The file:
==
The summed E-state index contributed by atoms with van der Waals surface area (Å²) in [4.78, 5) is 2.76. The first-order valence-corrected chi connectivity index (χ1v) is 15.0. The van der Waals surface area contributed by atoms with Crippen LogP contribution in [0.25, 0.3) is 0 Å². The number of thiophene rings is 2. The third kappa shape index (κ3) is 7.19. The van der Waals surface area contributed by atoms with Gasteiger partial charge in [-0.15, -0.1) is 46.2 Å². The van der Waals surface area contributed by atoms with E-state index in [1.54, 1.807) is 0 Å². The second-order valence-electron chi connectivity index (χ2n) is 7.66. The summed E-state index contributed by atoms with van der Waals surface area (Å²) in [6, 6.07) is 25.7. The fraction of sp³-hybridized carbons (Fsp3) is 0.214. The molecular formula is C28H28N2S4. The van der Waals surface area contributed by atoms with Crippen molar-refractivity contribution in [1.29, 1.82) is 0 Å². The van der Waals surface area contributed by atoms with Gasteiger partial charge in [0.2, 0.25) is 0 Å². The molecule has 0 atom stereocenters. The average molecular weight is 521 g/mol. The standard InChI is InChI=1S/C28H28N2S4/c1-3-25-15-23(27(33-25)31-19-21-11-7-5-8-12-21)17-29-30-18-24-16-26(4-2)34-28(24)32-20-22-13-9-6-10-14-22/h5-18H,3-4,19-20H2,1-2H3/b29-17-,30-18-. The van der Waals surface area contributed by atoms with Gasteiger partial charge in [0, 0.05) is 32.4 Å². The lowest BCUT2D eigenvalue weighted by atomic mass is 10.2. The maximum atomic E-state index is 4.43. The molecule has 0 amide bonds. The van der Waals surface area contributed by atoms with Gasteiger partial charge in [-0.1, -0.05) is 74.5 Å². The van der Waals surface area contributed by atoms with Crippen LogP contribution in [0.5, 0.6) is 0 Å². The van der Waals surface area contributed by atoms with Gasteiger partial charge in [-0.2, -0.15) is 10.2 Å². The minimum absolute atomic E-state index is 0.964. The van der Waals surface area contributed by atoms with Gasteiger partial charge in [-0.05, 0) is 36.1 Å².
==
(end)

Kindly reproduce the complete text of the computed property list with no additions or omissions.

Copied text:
The summed E-state index contributed by atoms with van der Waals surface area (Å²) in [4.78, 5) is 2.76. The first-order valence-corrected chi connectivity index (χ1v) is 15.0. The van der Waals surface area contributed by atoms with Crippen LogP contribution in [0.25, 0.3) is 0 Å². The number of thiophene rings is 2. The third kappa shape index (κ3) is 7.19. The van der Waals surface area contributed by atoms with Gasteiger partial charge in [-0.15, -0.1) is 46.2 Å². The van der Waals surface area contributed by atoms with E-state index in [1.54, 1.807) is 0 Å². The second-order valence-electron chi connectivity index (χ2n) is 7.66. The summed E-state index contributed by atoms with van der Waals surface area (Å²) in [6, 6.07) is 25.7. The fraction of sp³-hybridized carbons (Fsp3) is 0.214. The molecular formula is C28H28N2S4. The van der Waals surface area contributed by atoms with Crippen molar-refractivity contribution in [1.29, 1.82) is 0 Å². The van der Waals surface area contributed by atoms with Gasteiger partial charge in [0.2, 0.25) is 0 Å². The molecule has 0 atom stereocenters. The average molecular weight is 521 g/mol. The standard InChI is InChI=1S/C28H28N2S4/c1-3-25-15-23(27(33-25)31-19-21-11-7-5-8-12-21)17-29-30-18-24-16-26(4-2)34-28(24)32-20-22-13-9-6-10-14-22/h5-18H,3-4,19-20H2,1-2H3/b29-17-,30-18-. The van der Waals surface area contributed by atoms with Gasteiger partial charge in [0, 0.05) is 32.4 Å². The lowest BCUT2D eigenvalue weighted by atomic mass is 10.2. The maximum atomic E-state index is 4.43. The molecule has 0 amide bonds. The van der Waals surface area contributed by atoms with Gasteiger partial charge in [-0.1, -0.05) is 74.5 Å². The van der Waals surface area contributed by atoms with Crippen LogP contribution in [0.5, 0.6) is 0 Å². The van der Waals surface area contributed by atoms with Gasteiger partial charge in [-0.2, -0.15) is 10.2 Å². The minimum absolute atomic E-state index is 0.964. The van der Waals surface area contributed by atoms with Gasteiger partial charge in [-0.05, 0) is 36.1 Å².